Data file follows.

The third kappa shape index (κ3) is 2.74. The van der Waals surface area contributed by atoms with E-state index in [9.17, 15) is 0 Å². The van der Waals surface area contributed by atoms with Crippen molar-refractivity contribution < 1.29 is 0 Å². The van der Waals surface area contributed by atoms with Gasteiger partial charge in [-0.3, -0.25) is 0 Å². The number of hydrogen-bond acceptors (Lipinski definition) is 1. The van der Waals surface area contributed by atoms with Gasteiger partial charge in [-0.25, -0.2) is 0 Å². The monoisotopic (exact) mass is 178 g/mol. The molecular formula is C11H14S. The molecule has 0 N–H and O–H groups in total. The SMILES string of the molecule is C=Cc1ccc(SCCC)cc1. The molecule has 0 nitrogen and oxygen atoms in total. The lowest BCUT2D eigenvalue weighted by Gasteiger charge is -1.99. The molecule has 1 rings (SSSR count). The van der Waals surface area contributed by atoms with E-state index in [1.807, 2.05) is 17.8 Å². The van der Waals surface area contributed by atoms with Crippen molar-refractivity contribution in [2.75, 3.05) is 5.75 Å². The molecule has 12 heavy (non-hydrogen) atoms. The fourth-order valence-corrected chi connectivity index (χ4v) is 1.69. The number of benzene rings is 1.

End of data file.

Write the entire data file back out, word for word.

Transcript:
The third kappa shape index (κ3) is 2.74. The van der Waals surface area contributed by atoms with E-state index in [9.17, 15) is 0 Å². The van der Waals surface area contributed by atoms with Crippen molar-refractivity contribution < 1.29 is 0 Å². The van der Waals surface area contributed by atoms with Gasteiger partial charge in [-0.3, -0.25) is 0 Å². The number of hydrogen-bond acceptors (Lipinski definition) is 1. The van der Waals surface area contributed by atoms with Gasteiger partial charge in [-0.25, -0.2) is 0 Å². The monoisotopic (exact) mass is 178 g/mol. The molecular formula is C11H14S. The molecule has 0 N–H and O–H groups in total. The SMILES string of the molecule is C=Cc1ccc(SCCC)cc1. The molecule has 0 nitrogen and oxygen atoms in total. The lowest BCUT2D eigenvalue weighted by Gasteiger charge is -1.99. The molecule has 1 rings (SSSR count). The van der Waals surface area contributed by atoms with E-state index in [1.807, 2.05) is 17.8 Å². The van der Waals surface area contributed by atoms with Crippen molar-refractivity contribution in [2.75, 3.05) is 5.75 Å². The molecule has 12 heavy (non-hydrogen) atoms. The fourth-order valence-corrected chi connectivity index (χ4v) is 1.69. The number of benzene rings is 1.